My neck of the concrete woods of Bangalore has changed a lot in the past 20 years. New residential buildings have come up, office buildings are e.v.e.r.y.w.h.e.r.e, the roads are wider but no less dusty, malls have opened and shut down (although the two most prominent weddings halls are still going strong as is the Indian Institute of Management’s gorgeous campus). It’s a balmy 33 degree celcius this morning and I’m headed to a nearby Starbucks where I usually sitdown to work when I come to visit but first, I’ll make a detour to go get some breakfast.
For over two years, I’ve been craving idli and vada dipped in that unmistakably Bengaluru Sambar at SLV. The Saravana Bhavan in Manhattan serves the same thing but when I walk out of there, something always feels a little lacking and I can never quite tell what it is. Maybe SLV is just better?
As I weave through the 9AM Bannerghatta road traffic, I’m slowy beginning to remember how much I loved living in this city. The traffic is insane. There are buses, rickshaws, trucks, bikes and even cranes jostling for space on the single lane of the road that is motorable and not occupied by metro construction debris. At this time of the day, it’ll probably take me half an hour to cover the 4.5kms to SLV but I’ve always loved to drive here. Roll up the windows, turn up the music and switch on the AC at which time my poor little Chevy Spark lets out a heavy sigh and strenously revs its tiny engine a wee bit more. Its taught me the value in simply letting go of things you can’t control (like Bangalore traffic) and focus on whats in front of you (and in this case, around you). I’m at my zen best when I drive in Bangalore.
But the anti-environment, private-car-driving version of me is fairly new because perhaps what I remember most fondly about this route is when I used to take the bus to school. Here, right in front of the Casa Ansals apartments complex is where I’d fight and shove and squeeze my way out of an over-crowded city bus and jump off, school bag in tow. I’d trot along slowly in the general direction of school, kicking stones across the road, trampling the yellow and purple flowers that line these streets and shadow bat like Dravid and Tendulkar while I was at it.
Today, I drive past my school’s compound slowly. The walls are freshly painted and much taller. The flimsy metal fence we’d jumped over on numerous occasions has now been replaced. The security guards are new as are the school van drivers none of whom I recognize. I park my car under a tree across the street, just by the school for the visually impaired and walk towards SLV. Across the street in the stationery shop, I see Pradeep – the man from whose shop I’ve bought innumerable record books, pens, ink bottles, lays chips, dairy milk chocolates, coke bottles and cornetto ice creams over the years. “Ey Anirudh!” He exclaimed just as I was taking my mask off to say hello. Finally, I thought to myself, this is exactly what I wanted – a hint of familiarity.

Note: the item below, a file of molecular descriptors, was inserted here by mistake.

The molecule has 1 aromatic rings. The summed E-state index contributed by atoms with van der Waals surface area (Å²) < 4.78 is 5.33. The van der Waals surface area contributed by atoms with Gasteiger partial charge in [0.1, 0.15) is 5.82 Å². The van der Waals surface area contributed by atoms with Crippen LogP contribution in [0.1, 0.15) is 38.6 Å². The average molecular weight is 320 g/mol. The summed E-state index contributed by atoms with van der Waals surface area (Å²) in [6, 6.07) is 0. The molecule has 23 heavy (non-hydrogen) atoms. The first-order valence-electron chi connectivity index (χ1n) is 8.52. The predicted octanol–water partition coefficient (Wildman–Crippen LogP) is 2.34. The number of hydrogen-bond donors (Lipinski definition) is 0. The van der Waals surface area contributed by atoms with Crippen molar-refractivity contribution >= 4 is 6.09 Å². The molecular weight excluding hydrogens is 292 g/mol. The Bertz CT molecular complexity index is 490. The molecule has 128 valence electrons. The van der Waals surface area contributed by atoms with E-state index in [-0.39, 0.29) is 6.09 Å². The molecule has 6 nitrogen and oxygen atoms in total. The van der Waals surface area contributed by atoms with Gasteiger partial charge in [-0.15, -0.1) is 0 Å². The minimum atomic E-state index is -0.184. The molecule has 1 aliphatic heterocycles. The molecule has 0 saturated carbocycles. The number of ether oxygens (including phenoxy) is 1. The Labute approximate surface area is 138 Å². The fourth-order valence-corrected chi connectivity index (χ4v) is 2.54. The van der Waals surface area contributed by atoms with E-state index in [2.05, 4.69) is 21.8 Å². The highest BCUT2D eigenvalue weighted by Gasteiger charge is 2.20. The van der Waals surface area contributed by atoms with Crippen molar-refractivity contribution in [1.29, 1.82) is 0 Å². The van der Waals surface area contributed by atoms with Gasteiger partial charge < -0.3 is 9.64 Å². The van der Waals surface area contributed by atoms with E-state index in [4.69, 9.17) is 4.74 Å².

My order at SLV is almost always the same. “One plate Idli vada. One coffee”. “Sambar dip ah, saar?” asks a voice from across the counter to which I respond in the affirmative. For the uninitiated, “dip” in this parlance refers to whether the idli is drowned in sambar or served separately. (Expert tip: Dip is always better). Instinctively I pick up two spoons from the steaming hot sterilizer and dig into my breakfast. It’s a meal one can enjoy at leisure ofcourse but by force of habit, I devour it in under 4 minutes. When that first morsel of food touches the tongue, anyone who has eaten at these fast food places often enough, hits a little rhythm not unlike short distance sprinters. Once you lock into that groove, its hard to slow yourself down even intentionally! I took a quick glance at my watch like I used to all the years ago wondering if I’m late for class and need to dash across the road to make it in time. I didn’t but that memory makes me smile.
That’s when it hit me. This is neither Bangalore’s best coffee nor breakfast and it doesn’t have to be. When I’m sitting in Brooklyn craving idlis, it’s not just the food that I’m craving. It’s this feeling. It’s what it means to be here in-person with the cacophony of traffic, the loud post-morning-walk conversations of older men and women, the ladies selling marigold and jasmine, groundnuts and mangoes on the sidewalk and the smell of freshly brewed coffee, boiling sambar and ghee-roasted dosas. It’s the memories of standing outside Pradeep’s shop and MAR Chats and the house belonging to that crazy old man who didn’t like any of us. It’s the exhaustion and elation of playing football and cricket like crazy people in the dust and heat of the summer in that barren playground. It’s the relief at the end of the day of packing up your stuff and getting on that bus again, school bag in tow. It’s the nostalgia in this city that I thought I’ve outgrown but that chases behind me every time I set foot on that street.
A lot has changed in my neck of the concrete woods of Bangalore but right now, I’ve found the old in the new because I know exactly where to look each time.